It’s like all the the other bad amateur open-source software out there. Lots of one character variable names, with as little whitespace as possible. Commented out code. The input relies on scanf() to put everything in place, and then argv[] to parse out individual characters in a pages long nested if statement, all shoved into a single struct called— P. Lots of (void*)& being passed to functions. Other files include indentations over halfway across overly wide pages. The only good thing I can say is that they didn’t try to rewrite it using C++ templates.

    It’s write and forget code, unmaintainable even by the people who wrote it. I don’t care how valid the underlying algorithms may be, there no way for anyone to understand what’s really going on in this mess.

    Not just academics and open source amateurs produce crap like this, unfortunately Decades ago I used to do contracts at places like Microsoft where I’d get code like this, (DRM, video codecs, etc.) and have a few months to produce something that could finally run on a Mac. Little help from the original team, as they were all busy on the next great product. Getting the compile errors down below the development system’s upper limit of 10,000 errors was a cause for celebration.

    1. They probably don’t understand templates well enough to try, that’s why they’re using (void*).

    2. I found a bug! No, not in the Fergeson code (not that finding a bug would be particularly challenging). I found one in this comment box’s code. I was entering a funny comment about structure P (which is obviously the name for a pointer, as opposed to the ubiquitous and useful name “my_struct”, which tells you who own’s it.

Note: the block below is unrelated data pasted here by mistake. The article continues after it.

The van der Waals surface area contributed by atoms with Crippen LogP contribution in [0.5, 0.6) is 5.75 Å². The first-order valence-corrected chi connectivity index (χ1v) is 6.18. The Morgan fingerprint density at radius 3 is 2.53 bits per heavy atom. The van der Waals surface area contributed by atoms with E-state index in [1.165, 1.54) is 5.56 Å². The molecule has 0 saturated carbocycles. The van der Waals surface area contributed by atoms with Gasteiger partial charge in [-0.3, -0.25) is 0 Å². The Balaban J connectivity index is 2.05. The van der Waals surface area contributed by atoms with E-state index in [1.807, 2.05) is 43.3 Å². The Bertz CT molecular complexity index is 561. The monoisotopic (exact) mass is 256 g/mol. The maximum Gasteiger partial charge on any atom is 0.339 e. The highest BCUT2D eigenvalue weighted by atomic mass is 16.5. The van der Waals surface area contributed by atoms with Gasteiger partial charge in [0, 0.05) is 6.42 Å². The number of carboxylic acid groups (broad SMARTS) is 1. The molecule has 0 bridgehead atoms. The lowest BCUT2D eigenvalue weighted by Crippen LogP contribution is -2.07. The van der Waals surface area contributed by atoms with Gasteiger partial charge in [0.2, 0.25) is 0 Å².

Anyway, while entering my “repeat-until-panic” loop, the less-than sign killed the rest of the comment in the preview window. Using Fortran’s ‘.LE.’ in C doesn’t look right, so I thought “I wonder if double less-than signs would get displayed as a single one?” Nope. It just locks up the comment window and makes the page unresponsive.

      1. Give it a rest George. I long ago discovered it is nigh impossible to push C code syntax into the comment box of Word Press. You might have better luck with FORTRAN or BASIC.

    3. My hourly consulting fee doubles if C++ templates are employed anywhere in the code.

  5. I don’t understand the basic presumption that by running the simulation multiple times, and averaging the results, the resulting results are somehow useful as a forecast.

    You average the results of ten dice tosses and bet your life on the results of the next toss?

    1. I suspect the assumptions stem from Monte Carlo simulations in physics, where often you’re modeling a small sample of trillions of random particle interactions to solve a problem in thermodynamics or nuclear reactions, where our reality really is the average of all the runs.

      But in other cases where reality is a result of one real-world run (like climate or a disease), they assume the average of a bunch of runs is more likely than one of the outliers, even though there may not be any reason to assume one outcome is likelier than another.

      The average dice roll is a 3.5, but there’s no reason to think three or four is more common than a one or six.

      1. The problem here is that the source of randomness isn’t *just* the mathematically constrained controlled pseudo-random generators, but coding bugs as well. Results by averaging the effects of all bugs?

  6. This is just wonderful. The software used to make predictions that have cost trillions of dollars is a piece of poorly coded crap that’s little more than a random output generator. Sounds a lot like the climate models, which if their proponents had their way, would also have multi-trillion dollar impacts. Perhaps it’s time to set some quality standards on computer models before they’re used to make public policy decisions.